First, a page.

In the food and wine world, “as long as you like it, you can pair any wine with any food” is a controversial statement, not a basic right. In fact, the appeal of this “like what you like” approach is directly related to the mantra “we are all entitled to our own opinions on wine and food”. While we might agree on the latter, we shall never concede that any wine can be great with any food.
Why? Simply because it is objectively impossible to pair - and like - any wine with any food. In fact, even assuming you like a wine so much that you want to drink it with whatever food, you actually can’t. In reality, a single wine could compliment a variety of foods but definitely not across all food categories. You’d eventually find that out when your favorite wine starts deteriorating in your mouth if paired with the wrong food.
What if you like it no matter what? They say that there is no accounting for undiscerning palates, however, try to drink a red Novellino with Negros oysters or pair a Sauterne with Jollybee yumburger and perhaps your confused taste buds – once reached the red alert level - will warn you that something bad is happening in your mouth.
Insisting that it is only about your taste and your subjective opinion still doesn’t make the opening statement right. The point is neither questioning the importance and the uniqueness of your taste buds nor denying your personal food and wine fondness rights… We are all different individuals, and we all have our own history, experiences and education that in time shaped differently our perceptions and tastes. Not only that, but we also have a different biology: for instance, some people are more sensitive to bitterness or sweetness, others are unable to smell specific aromas, etc.
They say that food and wine are acquired tastes but so are coffee, balut and cannabis. The process of acquiring a taste involve a developmental maturation progress encompassing genetics, biochemical brain perceptions, age, character, environment, territory, country, religion, family, friends, school, society and, last but not least, your wallet’s thickness (try to figure out).
On May 24, 1976, during a blind wine tasting in Paris, nine highly qualified French judges established that the American wines in the competition tasted better than the French. Note: the nine tasters of the Judgment of Paris - relying exclusively upon their subjective smell and taste senses – unanimously ruled that, objectively, the American wines were the best.
Since taste is modifiable by cognitive processes, your subjectivity can be shaped by education. To some extent during your life, you must have tasted different food and different wines and thus exercised your judgment according - or despite - what your taste buds or your brain perceptions were recommending you. Maybe you have also learned that if you smell a whiff of vanilla in a red wine it must have been aged in American oak barrels, or if you taste fruits flavors in a white wine it had to be vinificated in the vat at low temperature.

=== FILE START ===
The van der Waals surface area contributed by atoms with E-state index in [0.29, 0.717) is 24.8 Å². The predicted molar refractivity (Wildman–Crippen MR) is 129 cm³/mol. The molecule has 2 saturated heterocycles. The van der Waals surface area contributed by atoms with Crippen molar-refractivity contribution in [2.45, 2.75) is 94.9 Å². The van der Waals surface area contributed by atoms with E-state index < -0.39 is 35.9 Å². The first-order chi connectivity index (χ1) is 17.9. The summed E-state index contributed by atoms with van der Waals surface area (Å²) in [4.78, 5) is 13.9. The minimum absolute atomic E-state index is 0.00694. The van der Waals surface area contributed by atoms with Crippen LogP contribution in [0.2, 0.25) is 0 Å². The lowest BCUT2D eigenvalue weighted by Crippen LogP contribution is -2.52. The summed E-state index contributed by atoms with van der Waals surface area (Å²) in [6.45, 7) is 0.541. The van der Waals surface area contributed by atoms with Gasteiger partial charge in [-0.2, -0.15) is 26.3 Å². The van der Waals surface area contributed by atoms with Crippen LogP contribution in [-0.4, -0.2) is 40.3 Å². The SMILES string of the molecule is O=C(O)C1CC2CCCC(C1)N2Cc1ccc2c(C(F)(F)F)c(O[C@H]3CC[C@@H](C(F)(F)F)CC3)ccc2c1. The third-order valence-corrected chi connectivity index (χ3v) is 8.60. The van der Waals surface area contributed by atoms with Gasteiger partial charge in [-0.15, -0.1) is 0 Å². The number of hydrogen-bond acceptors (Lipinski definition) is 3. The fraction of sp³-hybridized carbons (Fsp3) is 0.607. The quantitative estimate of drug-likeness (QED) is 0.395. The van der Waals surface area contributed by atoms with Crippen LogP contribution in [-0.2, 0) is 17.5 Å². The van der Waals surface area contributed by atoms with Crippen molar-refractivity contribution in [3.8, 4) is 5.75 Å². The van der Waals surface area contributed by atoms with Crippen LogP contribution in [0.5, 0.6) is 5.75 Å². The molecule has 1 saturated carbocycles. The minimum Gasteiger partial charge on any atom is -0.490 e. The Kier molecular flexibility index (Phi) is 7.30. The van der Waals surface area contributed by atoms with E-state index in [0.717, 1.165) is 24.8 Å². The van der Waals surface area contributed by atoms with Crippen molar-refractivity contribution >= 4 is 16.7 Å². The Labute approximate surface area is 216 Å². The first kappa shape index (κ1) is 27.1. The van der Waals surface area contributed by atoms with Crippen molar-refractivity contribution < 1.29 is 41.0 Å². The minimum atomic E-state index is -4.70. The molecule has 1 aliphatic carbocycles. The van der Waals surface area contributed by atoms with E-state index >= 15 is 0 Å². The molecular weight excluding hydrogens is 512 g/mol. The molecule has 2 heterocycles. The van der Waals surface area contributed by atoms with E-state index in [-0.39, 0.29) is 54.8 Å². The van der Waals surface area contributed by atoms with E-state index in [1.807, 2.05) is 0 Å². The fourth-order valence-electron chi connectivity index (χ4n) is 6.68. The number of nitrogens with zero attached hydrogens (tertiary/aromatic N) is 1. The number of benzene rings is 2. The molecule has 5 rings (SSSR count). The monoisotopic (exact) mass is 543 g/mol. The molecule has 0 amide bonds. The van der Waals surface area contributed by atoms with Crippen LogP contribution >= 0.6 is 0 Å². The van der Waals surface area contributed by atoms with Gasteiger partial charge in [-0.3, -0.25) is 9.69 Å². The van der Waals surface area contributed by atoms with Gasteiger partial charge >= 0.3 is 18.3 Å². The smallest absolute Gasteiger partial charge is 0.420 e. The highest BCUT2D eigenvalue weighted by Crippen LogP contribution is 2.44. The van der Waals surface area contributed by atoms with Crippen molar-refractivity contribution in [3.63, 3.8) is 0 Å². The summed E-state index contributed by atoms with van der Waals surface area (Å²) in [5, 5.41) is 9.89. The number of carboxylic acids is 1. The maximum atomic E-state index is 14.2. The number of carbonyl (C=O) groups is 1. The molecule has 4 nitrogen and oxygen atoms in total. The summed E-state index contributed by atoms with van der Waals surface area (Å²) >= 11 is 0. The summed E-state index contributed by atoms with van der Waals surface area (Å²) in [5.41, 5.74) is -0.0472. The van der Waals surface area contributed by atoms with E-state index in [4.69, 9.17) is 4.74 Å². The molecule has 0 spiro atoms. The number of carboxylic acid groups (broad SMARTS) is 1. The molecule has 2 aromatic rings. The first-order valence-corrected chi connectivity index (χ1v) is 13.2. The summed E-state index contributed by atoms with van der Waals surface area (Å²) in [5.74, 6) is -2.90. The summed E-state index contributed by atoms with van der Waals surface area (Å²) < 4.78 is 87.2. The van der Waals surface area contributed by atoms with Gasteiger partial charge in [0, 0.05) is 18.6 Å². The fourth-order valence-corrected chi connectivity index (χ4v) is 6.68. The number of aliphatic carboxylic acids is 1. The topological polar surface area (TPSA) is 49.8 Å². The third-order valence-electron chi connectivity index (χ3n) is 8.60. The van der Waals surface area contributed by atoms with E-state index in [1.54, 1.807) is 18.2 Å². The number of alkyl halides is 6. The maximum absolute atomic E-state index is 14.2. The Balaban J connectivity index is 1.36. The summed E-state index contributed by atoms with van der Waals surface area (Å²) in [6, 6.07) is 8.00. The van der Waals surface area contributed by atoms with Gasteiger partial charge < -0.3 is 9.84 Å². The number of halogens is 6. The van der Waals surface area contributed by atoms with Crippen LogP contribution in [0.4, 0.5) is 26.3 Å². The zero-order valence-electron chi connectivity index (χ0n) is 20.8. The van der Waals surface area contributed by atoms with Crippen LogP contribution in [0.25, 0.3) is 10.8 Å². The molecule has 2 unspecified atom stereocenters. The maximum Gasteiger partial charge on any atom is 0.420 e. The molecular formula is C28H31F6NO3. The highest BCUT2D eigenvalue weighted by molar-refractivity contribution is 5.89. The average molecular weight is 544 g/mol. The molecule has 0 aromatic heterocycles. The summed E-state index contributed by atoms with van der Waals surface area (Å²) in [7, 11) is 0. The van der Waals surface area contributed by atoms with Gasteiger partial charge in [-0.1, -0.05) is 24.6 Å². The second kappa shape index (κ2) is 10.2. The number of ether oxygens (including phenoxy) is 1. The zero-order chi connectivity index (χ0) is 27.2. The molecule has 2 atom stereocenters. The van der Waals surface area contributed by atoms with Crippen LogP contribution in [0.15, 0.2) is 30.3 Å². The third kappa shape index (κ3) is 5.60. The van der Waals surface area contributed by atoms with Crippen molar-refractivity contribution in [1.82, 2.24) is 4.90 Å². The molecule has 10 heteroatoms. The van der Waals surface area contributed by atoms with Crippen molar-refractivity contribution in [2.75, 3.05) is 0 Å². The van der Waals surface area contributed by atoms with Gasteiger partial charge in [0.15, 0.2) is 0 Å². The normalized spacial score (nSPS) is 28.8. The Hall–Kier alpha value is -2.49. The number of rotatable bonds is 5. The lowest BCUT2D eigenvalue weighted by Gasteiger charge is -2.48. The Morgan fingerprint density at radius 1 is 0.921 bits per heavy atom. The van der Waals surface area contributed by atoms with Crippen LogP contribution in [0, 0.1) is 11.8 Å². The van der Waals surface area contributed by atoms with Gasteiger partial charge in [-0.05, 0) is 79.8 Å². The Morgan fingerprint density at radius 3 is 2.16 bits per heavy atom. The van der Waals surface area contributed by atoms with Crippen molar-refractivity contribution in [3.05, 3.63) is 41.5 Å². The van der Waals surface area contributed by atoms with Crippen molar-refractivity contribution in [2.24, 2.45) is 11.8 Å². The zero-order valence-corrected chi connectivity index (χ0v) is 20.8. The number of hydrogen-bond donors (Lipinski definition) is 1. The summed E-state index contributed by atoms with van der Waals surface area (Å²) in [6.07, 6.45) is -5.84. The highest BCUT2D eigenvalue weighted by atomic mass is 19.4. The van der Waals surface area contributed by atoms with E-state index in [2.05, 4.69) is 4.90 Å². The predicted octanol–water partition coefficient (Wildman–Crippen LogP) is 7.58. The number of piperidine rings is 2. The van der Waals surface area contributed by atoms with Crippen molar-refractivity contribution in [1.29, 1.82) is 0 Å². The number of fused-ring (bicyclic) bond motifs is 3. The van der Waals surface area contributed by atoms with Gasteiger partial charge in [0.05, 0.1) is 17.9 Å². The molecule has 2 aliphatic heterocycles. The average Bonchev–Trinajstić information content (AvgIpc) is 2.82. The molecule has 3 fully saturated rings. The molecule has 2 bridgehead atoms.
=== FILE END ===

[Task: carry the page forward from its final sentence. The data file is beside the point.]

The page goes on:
You have learned, and you can always learn more regardless your taste buds. That’s the purpose of studying and experimenting: how do I know how does a durian taste if I don’t try it? How do I sort out if my favorite wine can be paired with it? Most people are not born to be wine and food experts; instead, they simply acquire short or long segments of learning processes.
Food that is consumed with wine has an objective, scientifically proven effect on the way a wine taste, and vice versa. This is basically why certain foods and certain wines taste better together. Their compounds’ qualities complement one another according to chemistry relations involving acids, tannins, sugars, alcohols etc.
Food and wine components can be broken down into three general sensory categories - structure, texture, and flavor. The interactions between the structure, texture, and flavor of the food and wine are the basis for a rational understanding of food and wine pairings.
Liking a wine and finding its right food match is definitely not only a subjective matter, but also a learned process based on existing, real, objective fundamentals. We are all entitled to our own tastes and opinions on wine and food but if you say that acidity level in wine should be higher than in the food you are not expressing a personal opinion, you are stating an objective, scientifically verifiable truth.
Besides, you can easily learn by yourself that sweetness in food increases the perception of bitterness, astringency and acidity in wine. But wait, also spiciness in food increases the perception of bitterness, astringency and acidity in wine… Responses to bitterness are objective reactions to individual, genetically induced sensitivity to the 6-n-Propylthiouracil molecule. So, if the wine you like doesn’t match the sweetness or the spiciness in your food then either you keep drinking your wine turned bitter, astringent and acidic or abstain having it with the wrong food pairing thus proving wrong, in both cases, the statement above.
Among wine and food professionals the discussion about subjectivity and objectivity of judgment in wine and food has never been theoretical. The main purpose of pairing wine with food is to enhance the dining experience. In order to achieve that result, you simply want the quality of your wine to match the quality of your food, the weight of the food to balance the weight of the wine, the structural components of both food and wine to influence each other in a pleasurable, enjoyable way.
Pairing is about accomplishing a superior sensory experience by combining wine and food's main flavors. While taste and personal preference are subjective deciding factors, there are objective scientific reasons as to why a wine might heighten the experience of a meal or detract from it - and vice versa. If for you it doesn't matter, by all means, go on and pair your Moscato with short ribs or your Cabernet Sauvignon with caviar...